The advantages of SMAs have led to their increased use by investors. According to Citi Research, SMA municipal fixed-income assets, both taxable and tax-exempt, have grown from $100 billion in 2008 to $593 billion at the end of Q4 2018 and expected holdings of $605 billion at Q4 2019. The details are not separately reported by the Federal Reserve, so Citi Research uses a quarterly survey of its customers and certain Federal Reserve flow of funds data to arrive at an estimate. Note that the rate of growth of SMA municipal assets has been greater than growth in direct retail and mutual fund municipal assets – but pay attention to the scale. For example, direct retail is still almost double SMA assets.
Mutual fund performance is affected by fund flows and herd mentality and thus presents opportunities for active fixed-income management. When investors are dumping assets, the mutual fund portfolio manager may not be able to fully practice active management and must liquidate funds as required by redemptions. In these cases, the most liquid and generally higher-quality assets may be sold first in order to minimize effects on net asset value (NAV). Alternatively, when assets are pouring into mutual funds, the increased demand for assets results in higher prices and can present a selling opportunity for SMA managers.
Supply and demand can have an effect on bond performance. The currently low municipal supply is partly due to changes in the Tax Cut and Jobs Act that no longer allow municipalities to refinance certain bonds, as well as to high demand from investors in high-tax states and “cross-over” buyers that have become more familiar with the US municipal bond market. Municipal bonds in general have higher ratings than and less correlation to corporate bonds, as well as higher yields compared than other worldwide offerings.
Growth of Registered Investment Advisors
RIAs cater to an eclectic group of clients that include but are not limited to high-net-worth individuals, family offices, corporations, not for profit institutions, and retirement plans. They tend to be partnerships or corporations but can be individual advisors, which are referred to as IAs. RIA assets (including all asset classes, not just municipal bonds) have grown faster than any other retail channel in the wealth management business. According to data collected by Citibank, in 2014 wire houses had 37% of retail assets, which declined to 30% in 2018 and is projected to decline to 28.5% by 2022, while RIAs’ share is expected to increase to 31.4% in 2022 from 27% in 2010 and 30% in 2018.
Bondlink (bondlink.com) and Munite (Munite.com) are new entrants into the municipal disclosure space, catering to the needs of issuers and investors using new, interactive technology. These entities are user-friendly and provide a convenient link to the Municipal Securities Rulemaking Board’s (MSRB) Electronic Municipal Market Access (EMMA) system (emma.org), which is a central repository of information and is accessible by anyone. It provides trade data as well as issuer offering statements and annual and event-driven disclosures. Where Bondlink and Munite differ from EMMA is that they provide tools for issuers to more easily reach out to investors. They provide detailed information that analysts require to conduct analysis, as well as links to issuer websites, rating agency reports, and other information. Users can even set up alerts for events filed by municipal bond issuers they want to follow.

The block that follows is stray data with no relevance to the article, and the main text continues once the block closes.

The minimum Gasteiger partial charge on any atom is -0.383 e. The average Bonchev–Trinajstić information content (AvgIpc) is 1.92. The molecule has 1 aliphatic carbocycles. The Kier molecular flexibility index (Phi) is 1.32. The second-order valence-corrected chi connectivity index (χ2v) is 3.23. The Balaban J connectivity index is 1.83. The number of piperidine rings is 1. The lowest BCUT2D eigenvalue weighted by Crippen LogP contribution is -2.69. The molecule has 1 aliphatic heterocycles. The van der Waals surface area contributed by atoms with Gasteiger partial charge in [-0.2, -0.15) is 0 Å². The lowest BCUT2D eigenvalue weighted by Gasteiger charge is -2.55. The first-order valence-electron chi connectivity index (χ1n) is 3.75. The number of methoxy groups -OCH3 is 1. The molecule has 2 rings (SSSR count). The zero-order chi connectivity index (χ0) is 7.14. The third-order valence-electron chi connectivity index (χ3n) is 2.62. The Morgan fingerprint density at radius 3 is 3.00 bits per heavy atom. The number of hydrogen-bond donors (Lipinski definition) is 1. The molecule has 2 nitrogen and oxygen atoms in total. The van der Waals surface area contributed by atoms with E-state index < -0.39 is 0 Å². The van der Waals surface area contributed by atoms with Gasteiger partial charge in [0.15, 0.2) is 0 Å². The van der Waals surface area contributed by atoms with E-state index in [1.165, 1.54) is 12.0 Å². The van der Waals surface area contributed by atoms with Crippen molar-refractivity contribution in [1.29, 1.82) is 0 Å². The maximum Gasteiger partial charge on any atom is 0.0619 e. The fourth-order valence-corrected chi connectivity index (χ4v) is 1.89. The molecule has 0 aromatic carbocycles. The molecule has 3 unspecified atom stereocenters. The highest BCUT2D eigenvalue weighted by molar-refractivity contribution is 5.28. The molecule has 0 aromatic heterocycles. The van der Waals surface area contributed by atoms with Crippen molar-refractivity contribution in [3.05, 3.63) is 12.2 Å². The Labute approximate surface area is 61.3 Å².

We expect the growth in SMAs to continue because of the benefits they offer in comparison to direct retail investment and mutual funds.
At Cumberland we buy bonds in large lots and allocate positions to individual portfolios, which allows for better execution and pricing for our clients compared with doing individual trades for each client.
Cumberland has been able to take advantage of oversold situations during times of stress such as the Meredith Whitney incident (2010), the “taper tantrum” (2013), President Trump’s election (2016), and the excess supply at the end of 2017.
Retail accounts do not enjoy the economies of scale that are available to an SMA manager. In addition, active SMA managers that practice total-return investing may have credit-research resources and relationships with many broker dealers that allow them to achieve competitive execution and develop strategies to optimize investment holdings to meet individual client’s needs.
While mutual fund shares can be purchased and sold any day in any amount, an SMA account has many individual holdings that may take longer to sell. However, when an investor sells shares in a mutual fund, the price received is calculated at the end of the day, based on the net asset value of the fund. If an investor is instead invested in high-quality liquid bonds like the ones Cumberland purchases in its accounts, then barring an extraordinary event in the market, there should be ample liquidity and the bonds will be sold at a time that maximizes price. Additionally, knowledge of our clients’ needs has Cumberland looking ahead to provide liquidity when needed. SMAs may also give every client the advantage of providing the portfolio manager with sectors or categories to be excluded or included, such as “green” or “ESG.” Customization is not possible with a mutual fund.
Separately managed accounts generally have higher minimum investment requirements than mutual funds or roboadvisors do, so they are not available to all investors. But as an investor acquires more assets and develops more highly tailored goals and objectives, an SMA may be appropriate.
Finally, the management fee charged on SMA accounts can be affected by the competitive environment. The fee is based on the type of strategy and can be scaled based on the level of assets invested. There may also be custodial fees charged to the account. Mutual funds have an expense ratio, which includes a management fee as well as miscellaneous ancillary expenses, custodial expenses, and a distribution charge. Many have various levels of sales charges. So it is important to look at all expenses when comparing funds.
At Cumberland we continue to operate as our founders did, investing clients’ funds in separately managed accounts. Our approach to investing is top-down and takes account of global interest-rate expectations and credit-quality trends. Accounts are actively managed with a total-return or income orientation, depending on clients’ needs.